PM loyalists worry they don’t have the votes to delay Likud

Netanyahu attacks Feiglin, rallies forces ahead of Thursday's ballot

By REBECCA ANNA STOIL
April 28, 2010 10:03
2 minute read.
Binyamin Netanyahu wants to delay Likud elections

Bibi at Likud rally. (photo credit: Associated Press)

Two days before a crucial Likud central committee vote, Prime Minister Binyamin Netanyahu rallied his forces at three different meetings on Tuesday, blasting his in-party rivals and talking up his diplomatic efforts.

But beneath the veneer of confidence, Netanyahu loyalists were concerned about their ability to gain the two-thirds majority needed to delay internal elections.

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“I am asking to hold the Likud Convention in another 10 months and not now,” Netanyahu told supporters at the largest of the three rallies, held at the Tel Aviv Fairgrounds.

“To my regret, there is a marginal and extreme minority that does not want that, that is trying to seed fear among public leaders in order to choose a way that is foreign and does not represent the Likud,” he said.

“We are not a messianic and extremist movement, but rather a national and liberal one. We do not support failure to carry out [IDF] orders and we do not oppose the rule of law. There is a extreme and marginal movement that is trying to crumble our unity and has come to preach to me, to [Minister-without-Portfolio] Bennie Begin and to [Strategic Affairs Minister Moshe] “Bogie” Ya’alon,” Netanyahu said, referring to members of central committee member Moshe Feiglin’s “Jewish Leadership” movement.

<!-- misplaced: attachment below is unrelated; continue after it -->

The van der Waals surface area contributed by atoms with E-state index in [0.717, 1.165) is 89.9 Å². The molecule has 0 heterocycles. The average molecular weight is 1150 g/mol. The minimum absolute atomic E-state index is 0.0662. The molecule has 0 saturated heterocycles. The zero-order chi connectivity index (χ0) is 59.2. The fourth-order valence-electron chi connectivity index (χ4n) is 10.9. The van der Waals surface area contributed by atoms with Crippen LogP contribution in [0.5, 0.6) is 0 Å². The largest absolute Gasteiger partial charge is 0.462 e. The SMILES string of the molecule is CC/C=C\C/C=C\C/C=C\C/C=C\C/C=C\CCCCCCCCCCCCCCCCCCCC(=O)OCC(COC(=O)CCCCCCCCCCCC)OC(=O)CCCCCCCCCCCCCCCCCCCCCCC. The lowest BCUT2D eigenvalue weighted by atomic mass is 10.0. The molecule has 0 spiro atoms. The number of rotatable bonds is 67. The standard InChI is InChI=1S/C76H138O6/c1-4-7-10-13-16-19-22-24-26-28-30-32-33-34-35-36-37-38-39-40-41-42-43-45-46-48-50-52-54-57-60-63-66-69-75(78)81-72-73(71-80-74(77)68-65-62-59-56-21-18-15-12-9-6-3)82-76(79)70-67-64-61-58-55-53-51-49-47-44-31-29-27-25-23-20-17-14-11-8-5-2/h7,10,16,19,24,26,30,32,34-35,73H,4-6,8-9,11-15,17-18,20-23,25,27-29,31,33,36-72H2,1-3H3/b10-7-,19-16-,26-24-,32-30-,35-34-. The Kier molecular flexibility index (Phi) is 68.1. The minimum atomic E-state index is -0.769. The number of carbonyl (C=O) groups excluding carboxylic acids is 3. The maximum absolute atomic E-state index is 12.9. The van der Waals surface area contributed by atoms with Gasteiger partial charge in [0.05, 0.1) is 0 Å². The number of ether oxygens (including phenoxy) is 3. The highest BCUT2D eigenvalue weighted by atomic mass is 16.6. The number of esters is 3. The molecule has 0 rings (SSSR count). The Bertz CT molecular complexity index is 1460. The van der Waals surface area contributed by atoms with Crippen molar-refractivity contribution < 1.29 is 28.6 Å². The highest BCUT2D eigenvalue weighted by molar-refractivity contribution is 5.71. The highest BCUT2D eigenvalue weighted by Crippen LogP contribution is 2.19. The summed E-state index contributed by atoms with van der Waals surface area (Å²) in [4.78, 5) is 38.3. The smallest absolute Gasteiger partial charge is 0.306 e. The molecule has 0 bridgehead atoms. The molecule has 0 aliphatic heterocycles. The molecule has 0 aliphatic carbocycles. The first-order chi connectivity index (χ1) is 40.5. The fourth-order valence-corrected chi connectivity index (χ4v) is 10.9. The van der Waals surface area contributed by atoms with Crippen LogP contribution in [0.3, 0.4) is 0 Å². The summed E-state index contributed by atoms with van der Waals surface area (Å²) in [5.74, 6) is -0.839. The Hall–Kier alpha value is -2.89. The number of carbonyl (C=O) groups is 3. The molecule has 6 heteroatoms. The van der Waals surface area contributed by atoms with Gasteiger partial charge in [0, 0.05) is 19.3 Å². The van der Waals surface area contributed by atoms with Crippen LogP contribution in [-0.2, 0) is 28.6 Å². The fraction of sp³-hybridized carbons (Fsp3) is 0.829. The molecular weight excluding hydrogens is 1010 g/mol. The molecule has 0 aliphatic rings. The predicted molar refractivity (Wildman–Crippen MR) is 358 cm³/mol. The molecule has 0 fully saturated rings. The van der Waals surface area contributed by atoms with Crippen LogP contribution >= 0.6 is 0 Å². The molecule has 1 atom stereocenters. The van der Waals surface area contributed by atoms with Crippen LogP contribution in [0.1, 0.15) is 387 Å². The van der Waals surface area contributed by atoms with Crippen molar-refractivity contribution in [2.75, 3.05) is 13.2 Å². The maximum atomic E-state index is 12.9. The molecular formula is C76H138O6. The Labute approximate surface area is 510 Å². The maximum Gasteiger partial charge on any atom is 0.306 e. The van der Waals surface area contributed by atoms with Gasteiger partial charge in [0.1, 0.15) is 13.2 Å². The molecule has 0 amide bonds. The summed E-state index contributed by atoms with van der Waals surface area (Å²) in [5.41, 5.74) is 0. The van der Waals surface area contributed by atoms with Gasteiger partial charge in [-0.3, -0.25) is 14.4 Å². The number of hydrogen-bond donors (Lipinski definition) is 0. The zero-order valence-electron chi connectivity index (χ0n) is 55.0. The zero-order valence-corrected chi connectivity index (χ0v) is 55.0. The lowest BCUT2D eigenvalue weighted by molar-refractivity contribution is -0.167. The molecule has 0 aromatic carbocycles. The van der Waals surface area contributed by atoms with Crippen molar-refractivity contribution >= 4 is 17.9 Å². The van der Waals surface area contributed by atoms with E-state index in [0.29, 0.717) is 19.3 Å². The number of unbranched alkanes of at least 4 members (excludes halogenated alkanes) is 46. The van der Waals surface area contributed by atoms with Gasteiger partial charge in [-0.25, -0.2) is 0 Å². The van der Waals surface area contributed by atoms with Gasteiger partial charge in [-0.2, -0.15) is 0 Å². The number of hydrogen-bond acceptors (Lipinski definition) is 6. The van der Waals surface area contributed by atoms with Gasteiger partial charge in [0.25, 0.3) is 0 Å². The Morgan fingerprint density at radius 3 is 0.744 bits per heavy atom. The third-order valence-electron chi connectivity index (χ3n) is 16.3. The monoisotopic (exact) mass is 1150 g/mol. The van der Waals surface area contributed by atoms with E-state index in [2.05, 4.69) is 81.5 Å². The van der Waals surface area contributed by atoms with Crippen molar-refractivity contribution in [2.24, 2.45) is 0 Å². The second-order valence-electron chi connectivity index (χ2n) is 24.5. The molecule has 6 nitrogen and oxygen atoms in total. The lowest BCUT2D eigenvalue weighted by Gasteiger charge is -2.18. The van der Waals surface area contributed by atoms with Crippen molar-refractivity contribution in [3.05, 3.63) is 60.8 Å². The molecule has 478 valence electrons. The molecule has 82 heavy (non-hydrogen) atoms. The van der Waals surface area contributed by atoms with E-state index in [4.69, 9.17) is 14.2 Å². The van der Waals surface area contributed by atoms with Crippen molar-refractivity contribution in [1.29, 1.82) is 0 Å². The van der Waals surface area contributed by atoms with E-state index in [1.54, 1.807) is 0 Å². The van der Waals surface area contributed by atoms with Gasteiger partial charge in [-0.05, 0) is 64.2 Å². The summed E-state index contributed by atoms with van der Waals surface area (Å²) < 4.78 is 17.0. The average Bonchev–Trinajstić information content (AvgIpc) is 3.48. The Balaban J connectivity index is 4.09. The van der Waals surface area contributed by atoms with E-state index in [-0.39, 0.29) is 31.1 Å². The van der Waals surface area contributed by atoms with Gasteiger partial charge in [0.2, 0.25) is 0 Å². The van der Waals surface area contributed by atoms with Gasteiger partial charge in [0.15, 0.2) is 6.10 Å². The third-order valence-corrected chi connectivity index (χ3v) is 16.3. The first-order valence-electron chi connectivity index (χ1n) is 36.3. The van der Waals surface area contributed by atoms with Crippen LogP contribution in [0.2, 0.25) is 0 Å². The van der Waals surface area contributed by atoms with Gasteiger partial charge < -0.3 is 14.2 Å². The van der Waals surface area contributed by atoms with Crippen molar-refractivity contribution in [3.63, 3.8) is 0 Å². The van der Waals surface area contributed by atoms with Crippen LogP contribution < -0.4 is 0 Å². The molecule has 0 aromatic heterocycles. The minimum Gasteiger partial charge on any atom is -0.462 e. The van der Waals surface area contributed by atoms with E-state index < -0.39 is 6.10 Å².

“They tell us that we don’t know how to safeguard Jerusalem. The whole world is aware of how we maintain Jerusalem,” the prime minister said.

Netanyahu pulled a headline-grabbing rabbit out of his hat during the evening rally when he announced that he would fly to Egypt next week to meet with President Hosni Mubarak in the hopes of jump-starting peace talks with the Palestinian Authority soon.

Netanyahu has filled his schedule for Wednesday as well with a series of political rallies, in the hopes of securing the two-thirds majority that he needs to change the party constitution and delay the vote for key positions in the Likud central committee.

The last time an election for party offices was held was in 2002, before Feiglin’s movement gained momentum in the party, led by then-prime minister Ariel Sharon. In that vote, top party positions went to members now considered key Netanyahu allies, including Transportation Minister Yisrael Katz and Communications Minister Moshe Kahlon.

But in the ensuing years, Feiglin and his supporters have gained strength in the party, and Netanyahu supporters fear that any election for the central committee will result in stronger representation of the kippa-wearing, bearded ranks of Jewish Leadership. Some Likud MKs, including coalition chairman Ze’ev Elkin and Danny Danon, have voiced support for “opening the ranks” of the party to reflect the new demographic.

Netanyahu’s camp, however, believes that it only stands to lose from such a move. And the religious right-wing of the party is not the only challenge facing Netanyahu during the likely fractious central committee meeting scheduled for Thursday. Some central committee members have hinted that they have scores to settle with Netanyahu and will attempt to regain some of the power that was stripped from the central committee in 2006, when the committee acceded to Netanyahu’s request that it relinquish their monopoly over party primaries.


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